3. I have a deep and abiding fascination with all talents or skills that seem useful in a post-apocalyptic world. Bread making. Make your own cheese. Now make your own yogurt. I particularly love the flair for scientific experiment in this post. It made it both fun and informative.

    Do you think you could mix milks together for some success? Some of the goats milk with some of the silk? a touch of cream into something else… the possibilities seem endless.

  4. Erin – sure! Why not! I definitely plan on mixing them up some to find out what I like best.

    Also, I plan on making some non-cultured stuff in it too. It’s super easy to make your own creme fraiche or sour cream with a heating pad… but making it in the yogurt maker is going to be even easier. It’s basically just like making yogurt, but you use a different acid… a little lemon juice, or a little buttermilk.

  5. Hey, your yogurt jars are WAY cuter than mine (I have a Donvier, and they’re plastic).

    I was making yogurt regularly, but we eat it faster than I have time to make it, and I sort of gave up. Did you scald the milk and let it cool before starting the yogurt, or just mix it up directly? That would certainly cut down on the time needed.

  6. I didn’t scald the milk first, although that might make a difference in the consistancy. It also seems like it would kill some of the good bacteria though, plus with making 5 different types it wasn’t really feasible. I think I’ll try scalding 1/2 of the batch next time I make it with goats milk to see if that makes a difference.

  7. YUM! Talk about a lot of yogurt. I have a complete aversion to soy milk too, except in a latte, that is OK – as long as some vanilla is in there. Otherwise the stuff is pretty nasty.

    Awesome little jars. I would love to know where you got those – I was looking for small jars everywhere just before Christmas, and couldn’t find any.

  8. Hi L!

    I have the exact same Eurocuisine yogurt maker as you (Christmas gift!), and my mum found this entry and passed it on to me.

    I’m so jealous that you could get goats’ milk and raw milk to make yogurt with! That is freakin’ awesome.

    Re: runny yogurt, the instruction manual definitely recommends boiling the milk first because it ensures a firmer texture. Adding a few tablespoons of powdered milk helps too. And did you refrigerate for 3 hours after taking them out? That’s another step that really helps the texture. (I have had two full batches come out really lame and liquidy because I deviated from the standard method.)

    Don’t you just love the glass jars?

    I haven’t tried soy milk yet, but you’ve totally inspired me – gotta do that next batch! ๐Ÿ™‚

    Yay yogurt makers! Thanks for posting?

  9. This is spectacular! Thanks so much for sharing your experiments with yogurt! I’m intrigued! Maybe once I get a good grip on canning and making jam, I’ll move on to yogurt. I’d love to try the soy and the cream!

  10. Oohhh…I’ve been making my own yogurt too. I got a cheaper yogurt maker (Salton) a few months back. I always scald the milk (I thought you had to?) and then cool before adding the cultures. I just use 1% organic milk, since that what we drink. I never even considered trying soy, but maybe I should. Too bad you have to use sweetened. The cream version sounds delish! A bit like the Brown Cow (cream on top) stuff. I’d love to try creme fraiche too- what’s the difference for that one?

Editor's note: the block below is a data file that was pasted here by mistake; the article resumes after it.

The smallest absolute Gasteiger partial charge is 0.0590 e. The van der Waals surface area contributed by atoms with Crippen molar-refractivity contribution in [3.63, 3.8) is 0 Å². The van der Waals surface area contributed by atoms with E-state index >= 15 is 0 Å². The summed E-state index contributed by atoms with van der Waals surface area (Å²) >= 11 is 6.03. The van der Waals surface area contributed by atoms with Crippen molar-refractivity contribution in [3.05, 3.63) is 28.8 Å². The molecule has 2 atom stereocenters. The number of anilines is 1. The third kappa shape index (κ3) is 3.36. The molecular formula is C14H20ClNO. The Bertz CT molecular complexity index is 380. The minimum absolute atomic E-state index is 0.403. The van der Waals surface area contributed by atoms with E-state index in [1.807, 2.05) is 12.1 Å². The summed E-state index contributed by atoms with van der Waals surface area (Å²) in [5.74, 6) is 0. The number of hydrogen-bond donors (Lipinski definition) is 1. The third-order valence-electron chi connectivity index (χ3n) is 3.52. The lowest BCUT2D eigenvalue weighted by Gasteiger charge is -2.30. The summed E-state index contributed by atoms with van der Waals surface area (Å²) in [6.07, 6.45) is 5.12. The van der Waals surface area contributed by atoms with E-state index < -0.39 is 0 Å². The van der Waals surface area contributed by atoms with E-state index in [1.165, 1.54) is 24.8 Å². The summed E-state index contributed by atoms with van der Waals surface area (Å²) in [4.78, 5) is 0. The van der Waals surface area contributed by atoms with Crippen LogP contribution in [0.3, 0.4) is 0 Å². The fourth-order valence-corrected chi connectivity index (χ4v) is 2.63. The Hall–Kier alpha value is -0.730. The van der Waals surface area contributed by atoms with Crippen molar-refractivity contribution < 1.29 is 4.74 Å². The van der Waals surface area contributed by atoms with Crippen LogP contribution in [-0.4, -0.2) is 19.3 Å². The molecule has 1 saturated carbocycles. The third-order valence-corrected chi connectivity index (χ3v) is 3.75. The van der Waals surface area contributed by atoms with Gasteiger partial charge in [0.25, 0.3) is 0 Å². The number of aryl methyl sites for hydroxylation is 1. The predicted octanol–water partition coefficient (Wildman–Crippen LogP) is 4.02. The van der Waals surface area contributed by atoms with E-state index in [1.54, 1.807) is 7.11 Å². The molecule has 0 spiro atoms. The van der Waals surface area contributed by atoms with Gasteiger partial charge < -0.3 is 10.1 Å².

11. Thanks for sharing this valuable information. I’ve been stuck in the same wonderful yogurt making mode for way too long. I really would like to try one/all of your methods.

  12. I have been dabbling in yogurt making as well. I use raw whole milk and do take the temp up to 180 F before putting it in the maker, but I am trying to find a way to make mine more on the creamy side and less gelatinous. I wouldn’t say it is like a gelatin but it is closer to gelatin than a really fine creamy yogurt. Any thoughts? Could you tell us more about the consistency gelantinous/creamy on yours? I do think that my raw whole milk looks very similar to yours which is pictured. Thanks for the post!

  13. I got a yogurt maker for Christmas, so this post is specially useful to me now. Thanks for sharing your knowledge (and experiments)! The first time I made yogurt with my new toy I used skim milk (and I don’t really feel like using powdered milk, to be honest) and it was a bit too watery. I guess I’ll give a try at soy milk next ๐Ÿ™‚

  14. I often read your blog and really enjoy it. I had to delurk for a second and say how much I really liked this post.

    The cultured cream would be wonderful with scones and tea.

  15. This morning I took out a tub of Brown Cow whole milk plain yogurt and started eating the cream off the top! Ahhhh…creamy enough to coat my mouth. It was a great beginning to my day!

  16. I love yogurt, and I LOVE my yogurt maker, but unfortunately I don’t make this item often enough. Sadly, my maker sits hidden away in the back of the cupboard (limited workspace in the galley), but you’ve reminded me to dig that item out and get busy.

    I’ve got to try making the cream base…too lovely NOT to try. ๐Ÿ™‚

  17. Dear Lara,
    I like your blog.
    I’ve just bought a yoghurt-maker too and I’m feeling like a crazy scientist as well.